By Zohar Efroni on January 14, 2011 at 3:44 am
A court in Israel found that taking CC-licensed pictures from Flickr and publishing them in a book violated the copyright in each and every picture separately. (Source: www.law.co.il, including a link to the decision in Hebrew).
The facts are trivial: Plaintiffs, amateur photographers, uploaded their pictures to Flickr under a CC attribution, non-commercial, no-derivative license. Defendant, a commercial publisher, published the pictures both in a physical format (a book) and some of them also on its website.
To the court it was evident that such unauthorized use violated all three conditions of the Creative Commons license. It did note devote even one single word to the nature of the CC license and the consequences of its arguable breach. It was simply an infringement of copyright. Period.
The court further rejected the fair use defense briefly raised by defendant, and this is probably the most interesting aspect of the decision. A violation of the right of attribution (a classic moral right) pulled the rug from under any possible fair use protection. In other words, no fair use to violators of moral rights, which gives a very interesting twist to fair use law in Israel. The ruling implies that fair use is not all about economic interests. Fair use, (perhaps as in Fair Trade or Fair Game), also involves questions of ethical behavior.
The court considered the question of damages the main issue in this litigation, which connects to the question whether publishing the 15 photographs under dispute in one publication constituted one single “bad act”, or rather, fifteen separate violations.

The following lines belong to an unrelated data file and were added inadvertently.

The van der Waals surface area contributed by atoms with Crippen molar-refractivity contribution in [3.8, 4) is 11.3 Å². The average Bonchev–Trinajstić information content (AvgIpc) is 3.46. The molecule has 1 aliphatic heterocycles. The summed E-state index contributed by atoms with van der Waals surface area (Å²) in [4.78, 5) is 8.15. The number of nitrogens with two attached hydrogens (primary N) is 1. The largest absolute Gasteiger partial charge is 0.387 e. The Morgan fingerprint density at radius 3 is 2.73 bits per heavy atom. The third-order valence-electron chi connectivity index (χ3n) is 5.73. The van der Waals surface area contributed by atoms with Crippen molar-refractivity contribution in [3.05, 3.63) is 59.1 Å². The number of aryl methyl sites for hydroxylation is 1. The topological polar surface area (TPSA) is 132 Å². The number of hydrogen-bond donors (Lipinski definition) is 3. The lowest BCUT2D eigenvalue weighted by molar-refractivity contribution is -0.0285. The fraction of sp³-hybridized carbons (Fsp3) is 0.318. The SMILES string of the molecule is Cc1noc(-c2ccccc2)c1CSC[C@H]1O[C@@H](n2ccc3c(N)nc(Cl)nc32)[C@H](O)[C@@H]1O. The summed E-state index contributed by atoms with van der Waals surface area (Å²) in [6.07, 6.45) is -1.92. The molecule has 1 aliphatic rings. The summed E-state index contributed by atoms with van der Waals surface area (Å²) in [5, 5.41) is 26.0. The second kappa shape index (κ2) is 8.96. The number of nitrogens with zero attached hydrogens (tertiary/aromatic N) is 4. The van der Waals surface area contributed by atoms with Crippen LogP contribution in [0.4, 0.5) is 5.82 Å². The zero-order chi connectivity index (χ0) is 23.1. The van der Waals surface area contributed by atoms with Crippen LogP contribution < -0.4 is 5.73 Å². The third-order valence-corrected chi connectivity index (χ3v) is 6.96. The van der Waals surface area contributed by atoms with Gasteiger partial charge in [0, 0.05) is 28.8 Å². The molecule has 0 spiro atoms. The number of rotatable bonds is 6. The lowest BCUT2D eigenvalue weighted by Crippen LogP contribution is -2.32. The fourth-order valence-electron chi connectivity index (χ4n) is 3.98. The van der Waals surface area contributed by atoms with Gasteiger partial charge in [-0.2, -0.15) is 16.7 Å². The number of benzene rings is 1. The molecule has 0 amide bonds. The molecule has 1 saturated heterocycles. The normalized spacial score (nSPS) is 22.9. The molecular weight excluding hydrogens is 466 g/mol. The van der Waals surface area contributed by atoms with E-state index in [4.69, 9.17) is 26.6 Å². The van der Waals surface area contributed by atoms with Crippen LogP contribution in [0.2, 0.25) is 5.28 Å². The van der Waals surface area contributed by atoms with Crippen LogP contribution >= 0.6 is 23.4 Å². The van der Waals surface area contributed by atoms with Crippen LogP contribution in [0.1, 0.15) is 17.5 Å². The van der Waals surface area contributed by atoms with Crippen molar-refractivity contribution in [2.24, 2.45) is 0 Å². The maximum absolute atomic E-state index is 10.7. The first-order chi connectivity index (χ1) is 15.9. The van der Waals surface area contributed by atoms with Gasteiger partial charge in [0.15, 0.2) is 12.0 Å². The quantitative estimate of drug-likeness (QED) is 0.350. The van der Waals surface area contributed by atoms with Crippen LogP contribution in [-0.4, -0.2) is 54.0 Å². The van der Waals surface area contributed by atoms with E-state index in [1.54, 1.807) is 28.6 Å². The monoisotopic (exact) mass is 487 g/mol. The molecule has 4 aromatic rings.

On this point the court accepted the position of plaintiffs and ordered statutory damages for each and every infringed photograph. The reasons: the purpose of the law in protecting authors, promoting original creation and deterring infringers in order to minimize to the extent possible instances of copyright violations.
Haim Ravia, who represented plaintiffs in this case, draws my attention to the following points:
- Only one photo was published on defendant’s website in addition to being published in the book.
- It is not the first time a court rules that fair use (or, in its former incarnation in Israeli CR doctrine, “fair dealing” defense of-a-sort) does not apply to violations of moral rights.
Which makes me think again about what I said above, suggesting that “[t]he ruling implies that fair use is not all about economic interests.” The opposite is just as plausible: fair use has absolutely nothing to do with moral rights, for the good and for the bad. The bottom line remains the same: fair use cannot excuse violation of moral rights.
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